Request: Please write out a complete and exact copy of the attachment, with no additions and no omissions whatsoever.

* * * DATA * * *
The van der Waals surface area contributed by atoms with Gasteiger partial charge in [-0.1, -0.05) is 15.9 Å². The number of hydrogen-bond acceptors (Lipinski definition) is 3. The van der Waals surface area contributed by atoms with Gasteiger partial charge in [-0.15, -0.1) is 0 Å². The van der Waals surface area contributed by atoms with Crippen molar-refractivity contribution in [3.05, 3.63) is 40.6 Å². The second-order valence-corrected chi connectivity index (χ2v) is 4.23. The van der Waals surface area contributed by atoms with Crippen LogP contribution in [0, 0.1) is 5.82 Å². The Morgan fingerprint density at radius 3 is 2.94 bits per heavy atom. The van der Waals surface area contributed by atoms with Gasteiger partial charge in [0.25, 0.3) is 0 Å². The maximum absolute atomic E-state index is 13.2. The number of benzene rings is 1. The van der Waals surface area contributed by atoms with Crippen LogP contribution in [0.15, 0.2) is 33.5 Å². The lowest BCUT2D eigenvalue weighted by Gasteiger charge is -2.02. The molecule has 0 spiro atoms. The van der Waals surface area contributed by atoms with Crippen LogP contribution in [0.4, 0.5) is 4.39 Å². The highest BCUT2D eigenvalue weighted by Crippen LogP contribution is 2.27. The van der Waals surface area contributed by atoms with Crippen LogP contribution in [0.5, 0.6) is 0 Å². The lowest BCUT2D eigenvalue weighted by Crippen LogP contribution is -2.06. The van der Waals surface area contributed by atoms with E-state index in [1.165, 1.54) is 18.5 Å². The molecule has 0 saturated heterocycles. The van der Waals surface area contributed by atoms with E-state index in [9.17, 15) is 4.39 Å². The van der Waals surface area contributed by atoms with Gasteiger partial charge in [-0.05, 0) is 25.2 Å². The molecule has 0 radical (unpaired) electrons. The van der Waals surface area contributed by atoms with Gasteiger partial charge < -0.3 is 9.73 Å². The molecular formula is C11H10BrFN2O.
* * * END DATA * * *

The van der Waals surface area contributed by atoms with Gasteiger partial charge in [-0.1, -0.05) is 15.9 Å². The number of hydrogen-bond acceptors (Lipinski definition) is 3. The van der Waals surface area contributed by atoms with Gasteiger partial charge in [-0.15, -0.1) is 0 Å². The van der Waals surface area contributed by atoms with Crippen molar-refractivity contribution in [3.05, 3.63) is 40.6 Å². The second-order valence-corrected chi connectivity index (χ2v) is 4.23. The van der Waals surface area contributed by atoms with Crippen LogP contribution in [0, 0.1) is 5.82 Å². The Morgan fingerprint density at radius 3 is 2.94 bits per heavy atom. The van der Waals surface area contributed by atoms with Gasteiger partial charge in [0.25, 0.3) is 0 Å². The maximum absolute atomic E-state index is 13.2. The number of benzene rings is 1. The van der Waals surface area contributed by atoms with Crippen LogP contribution in [0.15, 0.2) is 33.5 Å². The lowest BCUT2D eigenvalue weighted by Gasteiger charge is -2.02. The molecule has 0 spiro atoms. The van der Waals surface area contributed by atoms with Crippen LogP contribution in [0.4, 0.5) is 4.39 Å². The highest BCUT2D eigenvalue weighted by Crippen LogP contribution is 2.27. The van der Waals surface area contributed by atoms with Crippen LogP contribution in [0.5, 0.6) is 0 Å². The lowest BCUT2D eigenvalue weighted by Crippen LogP contribution is -2.06. The van der Waals surface area contributed by atoms with E-state index in [1.165, 1.54) is 18.5 Å². The molecule has 0 saturated heterocycles. The van der Waals surface area contributed by atoms with E-state index in [9.17, 15) is 4.39 Å². The van der Waals surface area contributed by atoms with Gasteiger partial charge in [-0.05, 0) is 25.2 Å². The molecule has 0 radical (unpaired) electrons. The van der Waals surface area contributed by atoms with Gasteiger partial charge < -0.3 is 9.73 Å². The molecular formula is C11H10BrFN2O.